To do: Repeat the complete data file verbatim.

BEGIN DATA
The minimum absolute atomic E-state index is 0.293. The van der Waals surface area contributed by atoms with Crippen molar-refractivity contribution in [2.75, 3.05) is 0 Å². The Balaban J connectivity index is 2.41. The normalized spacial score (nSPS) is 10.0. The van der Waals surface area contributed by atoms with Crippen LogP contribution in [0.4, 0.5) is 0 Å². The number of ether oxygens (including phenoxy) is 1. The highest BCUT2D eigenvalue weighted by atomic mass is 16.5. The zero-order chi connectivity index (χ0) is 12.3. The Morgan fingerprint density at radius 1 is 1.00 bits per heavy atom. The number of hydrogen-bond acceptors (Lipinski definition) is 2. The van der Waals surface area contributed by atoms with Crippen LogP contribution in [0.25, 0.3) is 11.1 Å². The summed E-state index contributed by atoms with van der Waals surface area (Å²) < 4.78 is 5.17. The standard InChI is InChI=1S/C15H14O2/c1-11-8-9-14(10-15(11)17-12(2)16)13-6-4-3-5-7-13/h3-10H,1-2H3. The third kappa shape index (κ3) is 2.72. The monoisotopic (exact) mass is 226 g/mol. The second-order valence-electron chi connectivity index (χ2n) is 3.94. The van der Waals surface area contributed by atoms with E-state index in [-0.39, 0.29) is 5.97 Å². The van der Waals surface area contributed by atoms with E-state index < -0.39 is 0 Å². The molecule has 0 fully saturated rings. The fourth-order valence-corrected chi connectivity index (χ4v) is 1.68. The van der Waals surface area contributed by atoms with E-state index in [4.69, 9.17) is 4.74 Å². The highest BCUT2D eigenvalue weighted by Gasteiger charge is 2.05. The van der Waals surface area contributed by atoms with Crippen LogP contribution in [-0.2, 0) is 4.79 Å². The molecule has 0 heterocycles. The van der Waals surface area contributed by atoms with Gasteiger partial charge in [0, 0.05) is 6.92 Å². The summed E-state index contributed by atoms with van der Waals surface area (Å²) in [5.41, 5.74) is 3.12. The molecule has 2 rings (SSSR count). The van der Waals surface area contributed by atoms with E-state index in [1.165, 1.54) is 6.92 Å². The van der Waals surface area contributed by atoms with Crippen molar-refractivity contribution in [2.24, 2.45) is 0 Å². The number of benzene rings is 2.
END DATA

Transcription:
The minimum absolute atomic E-state index is 0.293. The van der Waals surface area contributed by atoms with Crippen molar-refractivity contribution in [2.75, 3.05) is 0 Å². The Balaban J connectivity index is 2.41. The normalized spacial score (nSPS) is 10.0. The van der Waals surface area contributed by atoms with Crippen LogP contribution in [0.4, 0.5) is 0 Å². The number of ether oxygens (including phenoxy) is 1. The highest BCUT2D eigenvalue weighted by atomic mass is 16.5. The zero-order chi connectivity index (χ0) is 12.3. The Morgan fingerprint density at radius 1 is 1.00 bits per heavy atom. The number of hydrogen-bond acceptors (Lipinski definition) is 2. The van der Waals surface area contributed by atoms with Crippen LogP contribution in [0.25, 0.3) is 11.1 Å². The summed E-state index contributed by atoms with van der Waals surface area (Å²) < 4.78 is 5.17. The standard InChI is InChI=1S/C15H14O2/c1-11-8-9-14(10-15(11)17-12(2)16)13-6-4-3-5-7-13/h3-10H,1-2H3. The third kappa shape index (κ3) is 2.72. The monoisotopic (exact) mass is 226 g/mol. The second-order valence-electron chi connectivity index (χ2n) is 3.94. The van der Waals surface area contributed by atoms with E-state index in [-0.39, 0.29) is 5.97 Å². The van der Waals surface area contributed by atoms with E-state index < -0.39 is 0 Å². The molecule has 0 fully saturated rings. The fourth-order valence-corrected chi connectivity index (χ4v) is 1.68. The van der Waals surface area contributed by atoms with E-state index in [4.69, 9.17) is 4.74 Å². The highest BCUT2D eigenvalue weighted by Gasteiger charge is 2.05. The van der Waals surface area contributed by atoms with Crippen LogP contribution in [-0.2, 0) is 4.79 Å². The molecule has 0 heterocycles. The van der Waals surface area contributed by atoms with Gasteiger partial charge in [0, 0.05) is 6.92 Å². The summed E-state index contributed by atoms with van der Waals surface area (Å²) in [5.41, 5.74) is 3.12. The molecule has 2 rings (SSSR count). The van der Waals surface area contributed by atoms with E-state index in [1.165, 1.54) is 6.92 Å². The van der Waals surface area contributed by atoms with Crippen molar-refractivity contribution in [2.24, 2.45) is 0 Å². The number of benzene rings is 2.